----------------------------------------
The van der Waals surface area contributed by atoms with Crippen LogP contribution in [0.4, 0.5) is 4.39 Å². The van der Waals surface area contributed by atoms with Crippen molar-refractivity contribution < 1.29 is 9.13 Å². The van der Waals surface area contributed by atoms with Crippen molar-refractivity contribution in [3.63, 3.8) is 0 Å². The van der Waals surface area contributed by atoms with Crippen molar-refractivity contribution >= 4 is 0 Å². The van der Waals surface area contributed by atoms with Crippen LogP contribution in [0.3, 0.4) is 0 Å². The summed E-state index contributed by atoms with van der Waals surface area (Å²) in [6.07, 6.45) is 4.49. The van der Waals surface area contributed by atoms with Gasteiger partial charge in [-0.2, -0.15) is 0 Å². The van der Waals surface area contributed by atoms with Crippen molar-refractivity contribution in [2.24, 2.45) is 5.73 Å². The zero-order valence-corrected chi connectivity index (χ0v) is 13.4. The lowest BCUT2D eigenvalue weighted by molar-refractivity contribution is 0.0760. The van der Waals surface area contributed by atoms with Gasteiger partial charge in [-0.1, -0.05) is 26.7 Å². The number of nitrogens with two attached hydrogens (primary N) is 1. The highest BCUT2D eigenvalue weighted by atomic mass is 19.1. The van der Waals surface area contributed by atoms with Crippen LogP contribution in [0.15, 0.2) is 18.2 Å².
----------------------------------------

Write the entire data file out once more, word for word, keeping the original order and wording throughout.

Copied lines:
The van der Waals surface area contributed by atoms with Crippen LogP contribution in [0.4, 0.5) is 4.39 Å². The van der Waals surface area contributed by atoms with Crippen molar-refractivity contribution < 1.29 is 9.13 Å². The van der Waals surface area contributed by atoms with Crippen molar-refractivity contribution in [3.63, 3.8) is 0 Å². The van der Waals surface area contributed by atoms with Crippen molar-refractivity contribution >= 4 is 0 Å². The van der Waals surface area contributed by atoms with Crippen LogP contribution in [0.3, 0.4) is 0 Å². The summed E-state index contributed by atoms with van der Waals surface area (Å²) in [6.07, 6.45) is 4.49. The van der Waals surface area contributed by atoms with Gasteiger partial charge in [-0.2, -0.15) is 0 Å². The van der Waals surface area contributed by atoms with Crippen molar-refractivity contribution in [2.24, 2.45) is 5.73 Å². The zero-order valence-corrected chi connectivity index (χ0v) is 13.4. The lowest BCUT2D eigenvalue weighted by molar-refractivity contribution is 0.0760. The van der Waals surface area contributed by atoms with Gasteiger partial charge in [-0.1, -0.05) is 26.7 Å². The number of nitrogens with two attached hydrogens (primary N) is 1. The highest BCUT2D eigenvalue weighted by atomic mass is 19.1. The van der Waals surface area contributed by atoms with Crippen LogP contribution in [0.15, 0.2) is 18.2 Å².